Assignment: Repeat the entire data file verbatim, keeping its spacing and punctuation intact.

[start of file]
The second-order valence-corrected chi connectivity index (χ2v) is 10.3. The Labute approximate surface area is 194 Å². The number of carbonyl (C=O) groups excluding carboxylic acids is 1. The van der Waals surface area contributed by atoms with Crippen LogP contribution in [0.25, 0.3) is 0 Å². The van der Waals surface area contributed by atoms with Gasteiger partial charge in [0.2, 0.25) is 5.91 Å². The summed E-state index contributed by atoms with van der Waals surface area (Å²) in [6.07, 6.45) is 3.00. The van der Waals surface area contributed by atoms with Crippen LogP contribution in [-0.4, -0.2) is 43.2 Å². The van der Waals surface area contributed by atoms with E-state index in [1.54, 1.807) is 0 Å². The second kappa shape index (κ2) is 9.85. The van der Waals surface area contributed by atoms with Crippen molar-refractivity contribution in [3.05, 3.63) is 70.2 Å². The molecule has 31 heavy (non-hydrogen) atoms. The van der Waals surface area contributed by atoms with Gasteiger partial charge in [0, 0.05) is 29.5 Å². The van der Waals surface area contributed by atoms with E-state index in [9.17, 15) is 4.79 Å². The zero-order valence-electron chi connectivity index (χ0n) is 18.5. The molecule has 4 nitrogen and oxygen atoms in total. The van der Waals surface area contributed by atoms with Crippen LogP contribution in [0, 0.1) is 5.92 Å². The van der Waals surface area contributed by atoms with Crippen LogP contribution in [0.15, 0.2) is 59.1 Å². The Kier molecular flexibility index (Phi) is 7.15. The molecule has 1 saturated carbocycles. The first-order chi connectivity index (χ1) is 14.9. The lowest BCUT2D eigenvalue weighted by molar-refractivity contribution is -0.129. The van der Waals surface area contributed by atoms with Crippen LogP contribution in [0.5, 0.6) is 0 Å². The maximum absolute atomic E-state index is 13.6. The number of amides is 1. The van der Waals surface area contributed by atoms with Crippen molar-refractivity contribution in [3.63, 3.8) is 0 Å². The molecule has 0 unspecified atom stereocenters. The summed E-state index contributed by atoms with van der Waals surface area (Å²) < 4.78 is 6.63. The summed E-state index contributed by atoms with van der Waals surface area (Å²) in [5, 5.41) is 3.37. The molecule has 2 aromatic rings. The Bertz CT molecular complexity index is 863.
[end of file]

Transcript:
The second-order valence-corrected chi connectivity index (χ2v) is 10.3. The Labute approximate surface area is 194 Å². The number of carbonyl (C=O) groups excluding carboxylic acids is 1. The van der Waals surface area contributed by atoms with Crippen LogP contribution in [0.25, 0.3) is 0 Å². The van der Waals surface area contributed by atoms with Gasteiger partial charge in [0.2, 0.25) is 5.91 Å². The summed E-state index contributed by atoms with van der Waals surface area (Å²) in [6.07, 6.45) is 3.00. The van der Waals surface area contributed by atoms with Crippen LogP contribution in [-0.4, -0.2) is 43.2 Å². The van der Waals surface area contributed by atoms with E-state index in [1.54, 1.807) is 0 Å². The second kappa shape index (κ2) is 9.85. The van der Waals surface area contributed by atoms with Crippen molar-refractivity contribution in [3.05, 3.63) is 70.2 Å². The molecule has 31 heavy (non-hydrogen) atoms. The van der Waals surface area contributed by atoms with Gasteiger partial charge in [0, 0.05) is 29.5 Å². The van der Waals surface area contributed by atoms with E-state index in [9.17, 15) is 4.79 Å². The zero-order valence-electron chi connectivity index (χ0n) is 18.5. The molecule has 4 nitrogen and oxygen atoms in total. The van der Waals surface area contributed by atoms with Crippen LogP contribution in [0, 0.1) is 5.92 Å². The van der Waals surface area contributed by atoms with Crippen LogP contribution in [0.15, 0.2) is 59.1 Å². The Kier molecular flexibility index (Phi) is 7.15. The molecule has 1 saturated carbocycles. The first-order chi connectivity index (χ1) is 14.9. The lowest BCUT2D eigenvalue weighted by molar-refractivity contribution is -0.129. The van der Waals surface area contributed by atoms with Crippen LogP contribution in [0.5, 0.6) is 0 Å². The maximum absolute atomic E-state index is 13.6. The number of amides is 1. The van der Waals surface area contributed by atoms with Crippen molar-refractivity contribution in [3.63, 3.8) is 0 Å². The molecule has 0 unspecified atom stereocenters. The summed E-state index contributed by atoms with van der Waals surface area (Å²) < 4.78 is 6.63. The summed E-state index contributed by atoms with van der Waals surface area (Å²) in [5, 5.41) is 3.37. The molecule has 2 aromatic rings. The Bertz CT molecular complexity index is 863.